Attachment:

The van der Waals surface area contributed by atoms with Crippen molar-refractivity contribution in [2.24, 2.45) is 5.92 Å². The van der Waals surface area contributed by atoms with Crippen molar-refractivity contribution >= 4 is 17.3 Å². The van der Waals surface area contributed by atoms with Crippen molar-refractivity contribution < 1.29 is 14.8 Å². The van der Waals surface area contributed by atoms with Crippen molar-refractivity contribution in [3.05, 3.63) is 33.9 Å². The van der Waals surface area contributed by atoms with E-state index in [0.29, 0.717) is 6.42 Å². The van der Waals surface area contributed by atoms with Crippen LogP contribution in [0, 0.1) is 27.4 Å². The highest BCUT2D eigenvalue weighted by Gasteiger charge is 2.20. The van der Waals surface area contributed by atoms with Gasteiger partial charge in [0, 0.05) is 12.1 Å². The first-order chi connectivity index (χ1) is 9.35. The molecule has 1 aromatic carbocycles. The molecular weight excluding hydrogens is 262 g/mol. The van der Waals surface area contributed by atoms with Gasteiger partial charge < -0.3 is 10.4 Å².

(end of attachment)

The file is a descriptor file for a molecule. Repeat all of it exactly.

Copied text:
The van der Waals surface area contributed by atoms with Crippen molar-refractivity contribution in [2.24, 2.45) is 5.92 Å². The van der Waals surface area contributed by atoms with Crippen molar-refractivity contribution >= 4 is 17.3 Å². The van der Waals surface area contributed by atoms with Crippen molar-refractivity contribution < 1.29 is 14.8 Å². The van der Waals surface area contributed by atoms with Crippen molar-refractivity contribution in [3.05, 3.63) is 33.9 Å². The van der Waals surface area contributed by atoms with E-state index in [0.29, 0.717) is 6.42 Å². The van der Waals surface area contributed by atoms with Crippen LogP contribution in [0, 0.1) is 27.4 Å². The highest BCUT2D eigenvalue weighted by Gasteiger charge is 2.20. The van der Waals surface area contributed by atoms with Gasteiger partial charge in [0, 0.05) is 12.1 Å². The first-order chi connectivity index (χ1) is 9.35. The molecule has 1 aromatic carbocycles. The molecular weight excluding hydrogens is 262 g/mol. The van der Waals surface area contributed by atoms with Gasteiger partial charge < -0.3 is 10.4 Å².